Daniel T. Hickey, Professor, James E. Willis, Research Associate, and Joshua D. Quick, Graduate Research Assistant—all Indiana University Bloomington
(Re)Designing the Learning Ecosystem: Using ePortfolios and Flipped Transcripts to Make Meta-Learning Visible in Undergraduate Education
How can visualization tools help us understand the broader ecosystem of student learning in order to more effectively support undergraduate education? How can educators intentionally navigate the potential for innovation and transformative learning through evidence-based research, practice-based explorations and future-oriented provocations? We draw upon design thinking principles to explore questions related to equity, experience and evidence through case studies of advising interventions, ePortfolio practices, and prototypes of flipped transcripts, and academic credentials. A journey metaphor centered around an airport with the portfolio symbolizing the passport, badges as visas, and the underlying factors that influence one’s travel experience (e.g., flying first class vs. coach) will guide our discussion. The value of grounding the ePortfolio conversation in this metaphor is to make sense of the intersections, opportunities and obstacles that ensure or limit real traction on campuses. Session takeaways will include a framework that participants can adapt and pilot on their own campuses.
Helen Chen, Director of ePortfolio Initiatives and Research Scientist, Office of the University Registrar, and Lourdes Andrade, Director, Academic Policy and Academic Support, Undergraduate Advising and Research—both of Stanford University; Lisa Grocott, Associate Professor of Design, Parsons School of Design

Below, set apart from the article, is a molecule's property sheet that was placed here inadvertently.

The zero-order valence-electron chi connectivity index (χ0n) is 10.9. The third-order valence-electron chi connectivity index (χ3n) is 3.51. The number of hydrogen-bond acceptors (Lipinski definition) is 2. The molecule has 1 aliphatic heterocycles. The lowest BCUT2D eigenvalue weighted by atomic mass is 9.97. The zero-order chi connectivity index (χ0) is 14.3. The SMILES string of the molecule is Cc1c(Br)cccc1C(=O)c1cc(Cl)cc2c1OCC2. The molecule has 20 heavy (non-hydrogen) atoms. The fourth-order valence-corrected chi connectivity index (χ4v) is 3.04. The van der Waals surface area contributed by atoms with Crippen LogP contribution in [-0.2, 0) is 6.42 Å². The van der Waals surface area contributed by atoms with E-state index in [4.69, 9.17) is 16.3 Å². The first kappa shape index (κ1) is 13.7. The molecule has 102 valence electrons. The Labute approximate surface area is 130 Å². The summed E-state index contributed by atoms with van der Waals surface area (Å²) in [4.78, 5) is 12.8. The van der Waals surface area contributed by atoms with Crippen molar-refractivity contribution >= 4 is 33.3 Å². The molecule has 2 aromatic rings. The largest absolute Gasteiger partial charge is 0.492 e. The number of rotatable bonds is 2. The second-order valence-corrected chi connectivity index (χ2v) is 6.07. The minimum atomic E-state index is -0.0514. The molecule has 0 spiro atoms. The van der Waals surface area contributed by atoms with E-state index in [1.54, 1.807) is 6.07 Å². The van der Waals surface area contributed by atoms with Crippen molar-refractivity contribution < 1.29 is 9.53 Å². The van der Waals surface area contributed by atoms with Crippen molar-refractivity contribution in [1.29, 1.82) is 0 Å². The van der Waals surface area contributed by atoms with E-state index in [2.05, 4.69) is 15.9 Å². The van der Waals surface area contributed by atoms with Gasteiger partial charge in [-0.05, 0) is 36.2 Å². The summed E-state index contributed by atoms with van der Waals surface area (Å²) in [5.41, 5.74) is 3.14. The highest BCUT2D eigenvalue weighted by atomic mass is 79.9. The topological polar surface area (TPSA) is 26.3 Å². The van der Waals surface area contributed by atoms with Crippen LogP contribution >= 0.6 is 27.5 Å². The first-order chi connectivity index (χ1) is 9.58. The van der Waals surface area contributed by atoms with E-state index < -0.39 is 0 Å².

To the Next Level: Creating an ePortfolio Culture on Campus Through Platform Selection, Implementation, and Learning Communities
Portland State University has an almost 20 year history of using ePortfolios in the first year of its general education program. While the intent has always been to expand the use of ePortfolios beyond the first year of the program, little progress had been made. Part of this was due to a lack of faculty engagement in the ePortfolio process as well as difficulty learning the free or low-cost software being used for the ePortfolio. In 2014, a group of faculty received an internal grant, ReThink PSU, to engage the university community in the selection of an ePortfolio platform. This session will highlight lessons learned from a case study being conducted on the procurement, implementation, and expansion process, including the development of faculty and staff learning communities.
Candyce Reynolds, Professor and Chair, Educational Leadership and Policy, and Melissa Pirie, Faculty and Program Administrator—both of Portland State University
11:45 am–1:00 p.m.
Envisioning the Folio Thinking EcoSystem
Associate Vice Provost for Student & Academic Services, University Registrar, Stanford University
Research Scientist and Director of ePortfolio Initiatives, Stanford University
Examining how the static, traditional transcript can become a dynamic representation of the work of students acquired through the curriculum and cocurriculum, creating a robust documentation of a student’s signature work at and across institutions.
*A follow-up discussion will continue until 2:00 p.m.
LEAP, Tweets, and Blogging: Faculty Collaboratives in the LEAP States